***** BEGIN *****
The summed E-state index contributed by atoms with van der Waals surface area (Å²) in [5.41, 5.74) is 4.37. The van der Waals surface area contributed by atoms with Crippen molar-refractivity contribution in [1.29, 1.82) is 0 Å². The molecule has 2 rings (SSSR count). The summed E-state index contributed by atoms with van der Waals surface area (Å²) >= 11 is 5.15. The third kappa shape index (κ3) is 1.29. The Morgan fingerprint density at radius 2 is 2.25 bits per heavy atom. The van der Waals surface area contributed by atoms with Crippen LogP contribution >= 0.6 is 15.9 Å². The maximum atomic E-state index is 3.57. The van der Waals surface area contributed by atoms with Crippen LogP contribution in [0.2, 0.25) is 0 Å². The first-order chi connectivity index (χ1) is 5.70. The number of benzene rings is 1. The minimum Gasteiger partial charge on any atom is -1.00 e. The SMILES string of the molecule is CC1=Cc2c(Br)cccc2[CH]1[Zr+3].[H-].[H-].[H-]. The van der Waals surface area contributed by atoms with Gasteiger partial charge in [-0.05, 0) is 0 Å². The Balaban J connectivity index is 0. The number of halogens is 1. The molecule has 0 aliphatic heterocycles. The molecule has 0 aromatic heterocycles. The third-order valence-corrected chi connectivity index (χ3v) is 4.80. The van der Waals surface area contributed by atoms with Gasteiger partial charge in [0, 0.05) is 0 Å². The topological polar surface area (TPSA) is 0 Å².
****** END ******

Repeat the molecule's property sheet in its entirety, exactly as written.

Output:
The summed E-state index contributed by atoms with van der Waals surface area (Å²) in [5.41, 5.74) is 4.37. The van der Waals surface area contributed by atoms with Crippen molar-refractivity contribution in [1.29, 1.82) is 0 Å². The molecule has 2 rings (SSSR count). The summed E-state index contributed by atoms with van der Waals surface area (Å²) >= 11 is 5.15. The third kappa shape index (κ3) is 1.29. The Morgan fingerprint density at radius 2 is 2.25 bits per heavy atom. The van der Waals surface area contributed by atoms with Crippen LogP contribution >= 0.6 is 15.9 Å². The maximum atomic E-state index is 3.57. The van der Waals surface area contributed by atoms with Crippen LogP contribution in [0.2, 0.25) is 0 Å². The first-order chi connectivity index (χ1) is 5.70. The number of benzene rings is 1. The minimum Gasteiger partial charge on any atom is -1.00 e. The SMILES string of the molecule is CC1=Cc2c(Br)cccc2[CH]1[Zr+3].[H-].[H-].[H-]. The van der Waals surface area contributed by atoms with Gasteiger partial charge in [-0.05, 0) is 0 Å². The Balaban J connectivity index is 0. The number of halogens is 1. The molecule has 0 aliphatic heterocycles. The molecule has 0 aromatic heterocycles. The third-order valence-corrected chi connectivity index (χ3v) is 4.80. The van der Waals surface area contributed by atoms with Gasteiger partial charge in [0, 0.05) is 0 Å². The topological polar surface area (TPSA) is 0 Å².